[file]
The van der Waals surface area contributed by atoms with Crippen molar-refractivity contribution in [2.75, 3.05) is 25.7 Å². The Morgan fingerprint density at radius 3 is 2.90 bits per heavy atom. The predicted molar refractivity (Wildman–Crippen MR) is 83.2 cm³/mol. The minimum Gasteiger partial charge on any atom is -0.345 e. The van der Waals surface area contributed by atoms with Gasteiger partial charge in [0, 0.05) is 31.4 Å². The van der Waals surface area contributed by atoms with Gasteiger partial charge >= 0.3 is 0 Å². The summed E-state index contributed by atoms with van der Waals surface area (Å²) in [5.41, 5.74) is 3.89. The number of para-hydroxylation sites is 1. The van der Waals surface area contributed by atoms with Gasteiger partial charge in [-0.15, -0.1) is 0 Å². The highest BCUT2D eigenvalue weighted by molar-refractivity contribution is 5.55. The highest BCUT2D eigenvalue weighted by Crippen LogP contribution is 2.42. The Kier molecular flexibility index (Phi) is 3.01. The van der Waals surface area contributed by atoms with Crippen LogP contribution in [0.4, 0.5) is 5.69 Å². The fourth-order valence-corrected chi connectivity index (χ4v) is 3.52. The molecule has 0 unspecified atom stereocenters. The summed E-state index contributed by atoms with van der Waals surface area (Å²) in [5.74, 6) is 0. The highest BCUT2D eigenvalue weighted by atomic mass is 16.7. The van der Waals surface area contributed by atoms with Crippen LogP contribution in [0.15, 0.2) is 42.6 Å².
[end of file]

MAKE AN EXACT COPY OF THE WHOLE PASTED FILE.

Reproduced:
The van der Waals surface area contributed by atoms with Crippen molar-refractivity contribution in [2.75, 3.05) is 25.7 Å². The Morgan fingerprint density at radius 3 is 2.90 bits per heavy atom. The predicted molar refractivity (Wildman–Crippen MR) is 83.2 cm³/mol. The minimum Gasteiger partial charge on any atom is -0.345 e. The van der Waals surface area contributed by atoms with Gasteiger partial charge in [0, 0.05) is 31.4 Å². The van der Waals surface area contributed by atoms with Gasteiger partial charge >= 0.3 is 0 Å². The summed E-state index contributed by atoms with van der Waals surface area (Å²) in [5.41, 5.74) is 3.89. The number of para-hydroxylation sites is 1. The van der Waals surface area contributed by atoms with Gasteiger partial charge in [-0.15, -0.1) is 0 Å². The highest BCUT2D eigenvalue weighted by molar-refractivity contribution is 5.55. The highest BCUT2D eigenvalue weighted by Crippen LogP contribution is 2.42. The Kier molecular flexibility index (Phi) is 3.01. The van der Waals surface area contributed by atoms with Crippen LogP contribution in [0.4, 0.5) is 5.69 Å². The fourth-order valence-corrected chi connectivity index (χ4v) is 3.52. The molecule has 0 unspecified atom stereocenters. The summed E-state index contributed by atoms with van der Waals surface area (Å²) in [5.74, 6) is 0. The highest BCUT2D eigenvalue weighted by atomic mass is 16.7. The van der Waals surface area contributed by atoms with Crippen LogP contribution in [0.15, 0.2) is 42.6 Å².